Browse Prior Art Database

SLURRY SUPPLY SYSTEM DESIGN FOR CHEMICAL MECHANICAL POLISHING

IP.com Disclosure Number: IPCOM000008583D
Original Publication Date: 1998-Mar-01
Included in the Prior Art Database: 2002-Jun-25
Document File: 2 page(s) / 116K

Publishing Venue

Motorola

Related People

Daniel A. Koos: AUTHOR [+3]

Abstract

Slurries used for Chemical Mechanical Polishing (CMP) are typically a colloidal suspen- sion of an abrasive and a chemical oxidant. In the ideal case the slurry is a homogenous mixture of suspended particles with a well defined particle size distribution. The slurry is supplied to the polisher from a supply drum via a distribution system con- sisting of a day tank, supply lines and associated hardware. The distribution system typically has a separate controller with associated software and communication links to the polisher.

This text was extracted from a PDF file.
At least one non-text object (such as an image or picture) has been suppressed.
This is the abbreviated version, containing approximately 50% of the total text.

Page 1 of 2

MOTOROLA Technical Developments

SLURRY SUPPLY SYSTEM DESIGN FOR CHEMICAL MECHANICAL POLISHING

by Daniel A. Koos, Randy McClamrock and Paul Bajnoczy

BACKGROUND

  Slurries used for Chemical Mechanical Polishing (CMP) are typically a colloidal suspen- sion of an abrasive and a chemical oxidant. In the ideal case the slurry is a homogenous mixture of suspended particles with a well defined particle size distribution. The slurry is supplied to the polisher from a supply drum via a distribution system con- sisting of a day tank, supply lines and associated hardware. The distribution system typically has a separate controller with associated software and communication links to the polisher.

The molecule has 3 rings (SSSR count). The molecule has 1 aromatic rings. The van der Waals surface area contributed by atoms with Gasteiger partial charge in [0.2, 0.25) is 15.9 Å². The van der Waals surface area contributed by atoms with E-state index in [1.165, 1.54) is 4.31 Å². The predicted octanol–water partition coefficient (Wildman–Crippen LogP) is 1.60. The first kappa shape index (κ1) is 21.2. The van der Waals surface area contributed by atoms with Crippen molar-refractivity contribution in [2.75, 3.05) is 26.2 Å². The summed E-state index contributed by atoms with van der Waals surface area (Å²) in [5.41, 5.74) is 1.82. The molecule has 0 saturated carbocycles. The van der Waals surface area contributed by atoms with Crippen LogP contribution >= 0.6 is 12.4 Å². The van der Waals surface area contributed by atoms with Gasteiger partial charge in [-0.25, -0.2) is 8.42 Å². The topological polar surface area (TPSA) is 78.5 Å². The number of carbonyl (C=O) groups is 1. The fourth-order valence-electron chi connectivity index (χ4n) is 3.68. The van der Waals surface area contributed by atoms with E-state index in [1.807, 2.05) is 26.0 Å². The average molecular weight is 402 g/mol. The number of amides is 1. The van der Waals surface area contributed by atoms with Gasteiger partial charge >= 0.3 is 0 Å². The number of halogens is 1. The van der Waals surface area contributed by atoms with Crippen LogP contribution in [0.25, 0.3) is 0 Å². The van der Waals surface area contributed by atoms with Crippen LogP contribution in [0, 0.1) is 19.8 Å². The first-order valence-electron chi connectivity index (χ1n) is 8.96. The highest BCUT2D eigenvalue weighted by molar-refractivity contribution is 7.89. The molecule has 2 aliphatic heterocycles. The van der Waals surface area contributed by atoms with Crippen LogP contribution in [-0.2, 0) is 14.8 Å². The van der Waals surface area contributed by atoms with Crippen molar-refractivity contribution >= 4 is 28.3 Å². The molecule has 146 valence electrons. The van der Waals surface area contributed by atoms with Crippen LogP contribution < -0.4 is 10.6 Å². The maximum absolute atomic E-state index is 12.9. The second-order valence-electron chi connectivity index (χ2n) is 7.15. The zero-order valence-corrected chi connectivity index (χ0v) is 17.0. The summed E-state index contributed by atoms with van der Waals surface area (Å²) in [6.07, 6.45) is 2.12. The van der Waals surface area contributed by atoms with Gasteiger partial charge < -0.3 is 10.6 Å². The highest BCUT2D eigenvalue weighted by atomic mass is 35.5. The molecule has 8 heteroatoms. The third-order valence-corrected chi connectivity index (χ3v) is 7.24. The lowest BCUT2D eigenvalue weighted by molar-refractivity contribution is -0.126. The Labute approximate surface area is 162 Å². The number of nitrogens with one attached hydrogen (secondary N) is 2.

PROBLEM

  Although the CMP slurry is designed to be homogenous mixture, agglomeration and settling lead to non-homogeneous mixtures in which the par- ticle size often exceeds tolerable limits. Settling and

agglomeration occur in the slurry drum prior to use and may also take place in the slurry distribution system. This problem is exacerbated by drying and coating of the slurry on surfaces within the drum, the distribution tank, and the slurry lines. Typical CMP slurry distribution systems draw the slurry from the supply drum into a day tank. In order to keep the slung well mixed the slurry is drawn from the bottom of the day tank and recirculated in a loop from which the polisher(s) draw the slurry (see Figure I). As a result of the typical supply system design, particulate and agglomerations are reintroduced into the supply of slurry reaching the polishing tool. Introducing these large slurry particulates into the CMP process results in yield loss due to defects generated as scratches and pits on product wafers. In addition, equipment uptime is reduced due to clogging of valves and lines caused by sedimentation and collection of these large particulates in critical areas of the distribution system.

Prior Art :

___________ mLLw ____________,

I

--) To Polisher

supply drum

Fig. 1 Slurry Supply System, Existing Technology

'S' Momrola. 1°C. 19%

96 March 1998

[This page contains 14 pictures or other non-text objects]

Page 2 of 2

MOTOROLA Technicul Developments

SOLUTION

  The problems associated with handling and di...